Media Watch: Laura Ingraham joins ABC News
How is it you can cry over the death of someone you never knew and had never even met? You can if you’re me and you’ve just found out through a little Google digging that the biological father you never met passed away six months ago.
Well, it’s not entirely accurate to say I “never met” him. He and my mother were only married six months. I was born after they divorced. According to mom, he came around to visit the first year, year and a half or so of my life but after she starting seeing and then eventually married the man who I always have and always will call my “real dad”, he stopped coming around, lost touch, and basically dropped off the face of the Earth.
I didn’t find out until just before I turned 13 that my dad wasn’t my biological father. I was numb for a little bit but strangely not sad, because I loved my dad, still do, always will – he and mom have joked for years that I was one of the main reasons they got married in the first place (mom said he was really good with me, and he thought I was adorable, etc). He is the only dad I have ever known and even after I found out the truth about things he was the only dad I wanted to know and that has never changed throughout the decades. He is the one who has always been there for me and mom and my family. He supported and raised me as if I were his own daughter, adopting me when he and my mom were married so I would have his name. I wouldn’t trade him for the world.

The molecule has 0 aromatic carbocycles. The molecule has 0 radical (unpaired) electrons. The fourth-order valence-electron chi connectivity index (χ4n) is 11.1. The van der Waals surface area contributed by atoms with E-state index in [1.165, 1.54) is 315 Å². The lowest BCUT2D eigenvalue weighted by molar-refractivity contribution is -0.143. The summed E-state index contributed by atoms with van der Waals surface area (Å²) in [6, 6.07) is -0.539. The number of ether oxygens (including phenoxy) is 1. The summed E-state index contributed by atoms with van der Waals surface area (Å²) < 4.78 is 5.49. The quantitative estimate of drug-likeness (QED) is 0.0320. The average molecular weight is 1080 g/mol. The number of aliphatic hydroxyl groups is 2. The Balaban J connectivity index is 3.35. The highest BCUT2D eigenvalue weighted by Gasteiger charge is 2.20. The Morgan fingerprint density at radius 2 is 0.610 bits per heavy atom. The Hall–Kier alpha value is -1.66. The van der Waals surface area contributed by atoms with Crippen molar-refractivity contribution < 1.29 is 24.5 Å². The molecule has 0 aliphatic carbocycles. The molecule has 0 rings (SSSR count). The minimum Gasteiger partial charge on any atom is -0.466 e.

The last 3 decades or so I was never really curious to find my biological father; even finding out through the grapevine that he had children with the woman he married later in life – which meant I had half-siblings – didn’t make me any more curious. Part of it was due to suppressed anger and hurt that he had never reached out to me (as far as I know – and I know my mom would not have kept him from me), but the bigger part of it was wanting to leave old wounds unopened. I didn’t want to hurt my mom and dad even though they told me they would have understood completely if I had wanted to try and locate my biological father. I figured it was something best left alone.
I’d like to think maybe he felt the same way and that’s why he didn’t reach out to me, but I’ll never know now. I’ll never know what he looked like, either. The one picture my mom had of him she tore up out of resentment and hurt, something she has since told me she deeply regrets doing.
The short obit I read about him didn’t list a cause of death, so I assume it was due to old age.
When I found out the news today after I did my Google searches, I cried. Not because I “miss” him – I never knew him. I cried over what could have been, the questions that could have been answered, had just one of us reached out to find the other. I will have to learn over time to forgive myself for being too selfish in my own life to do that. But I’d also like to let him know that I forgive him, too. Writing is an emotional outlet for me, so this is the best way I know to do this.
So, sir, if you’re in that good place upstairs where you can read this, please know that I forgive you for your absence from my life. Even now, I can’t bring myself to call you “dad” – I only have one of those – but I can bring bring myself to let go of that anger and hurt deep inside me. I have to let it go. I’m sure you had your reasons for not finding me, just as I had mine for not seeking you out. If God blesses me enough to let me into heaven when the time comes, and you’re there, too, I’ll make sure to ask.
Your daughter S.